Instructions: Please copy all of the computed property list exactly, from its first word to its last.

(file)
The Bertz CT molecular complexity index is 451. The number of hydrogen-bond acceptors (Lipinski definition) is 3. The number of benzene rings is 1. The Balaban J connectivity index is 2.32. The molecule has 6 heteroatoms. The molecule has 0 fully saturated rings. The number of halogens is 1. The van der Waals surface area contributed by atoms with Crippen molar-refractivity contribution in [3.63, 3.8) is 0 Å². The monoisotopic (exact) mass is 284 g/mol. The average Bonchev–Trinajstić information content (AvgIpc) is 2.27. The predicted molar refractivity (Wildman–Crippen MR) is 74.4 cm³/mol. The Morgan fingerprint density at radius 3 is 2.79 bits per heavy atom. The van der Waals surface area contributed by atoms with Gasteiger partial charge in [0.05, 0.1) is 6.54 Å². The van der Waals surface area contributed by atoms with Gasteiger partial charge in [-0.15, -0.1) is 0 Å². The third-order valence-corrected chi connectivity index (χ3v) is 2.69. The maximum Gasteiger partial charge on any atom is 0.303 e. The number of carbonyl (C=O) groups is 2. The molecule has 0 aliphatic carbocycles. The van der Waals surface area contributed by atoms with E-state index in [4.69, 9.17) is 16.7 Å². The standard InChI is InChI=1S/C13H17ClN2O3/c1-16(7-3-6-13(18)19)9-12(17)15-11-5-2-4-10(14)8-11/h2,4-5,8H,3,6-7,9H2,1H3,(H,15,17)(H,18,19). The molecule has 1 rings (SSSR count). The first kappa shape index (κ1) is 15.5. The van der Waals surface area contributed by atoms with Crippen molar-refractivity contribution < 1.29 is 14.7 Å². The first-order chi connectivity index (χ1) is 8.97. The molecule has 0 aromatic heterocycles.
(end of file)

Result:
The Bertz CT molecular complexity index is 451. The number of hydrogen-bond acceptors (Lipinski definition) is 3. The number of benzene rings is 1. The Balaban J connectivity index is 2.32. The molecule has 6 heteroatoms. The molecule has 0 fully saturated rings. The number of halogens is 1. The van der Waals surface area contributed by atoms with Crippen molar-refractivity contribution in [3.63, 3.8) is 0 Å². The monoisotopic (exact) mass is 284 g/mol. The average Bonchev–Trinajstić information content (AvgIpc) is 2.27. The predicted molar refractivity (Wildman–Crippen MR) is 74.4 cm³/mol. The Morgan fingerprint density at radius 3 is 2.79 bits per heavy atom. The van der Waals surface area contributed by atoms with Gasteiger partial charge in [0.05, 0.1) is 6.54 Å². The van der Waals surface area contributed by atoms with Gasteiger partial charge in [-0.15, -0.1) is 0 Å². The third-order valence-corrected chi connectivity index (χ3v) is 2.69. The maximum Gasteiger partial charge on any atom is 0.303 e. The number of carbonyl (C=O) groups is 2. The molecule has 0 aliphatic carbocycles. The van der Waals surface area contributed by atoms with E-state index in [4.69, 9.17) is 16.7 Å². The standard InChI is InChI=1S/C13H17ClN2O3/c1-16(7-3-6-13(18)19)9-12(17)15-11-5-2-4-10(14)8-11/h2,4-5,8H,3,6-7,9H2,1H3,(H,15,17)(H,18,19). The molecule has 1 rings (SSSR count). The first kappa shape index (κ1) is 15.5. The van der Waals surface area contributed by atoms with Crippen molar-refractivity contribution < 1.29 is 14.7 Å². The first-order chi connectivity index (χ1) is 8.97. The molecule has 0 aromatic heterocycles.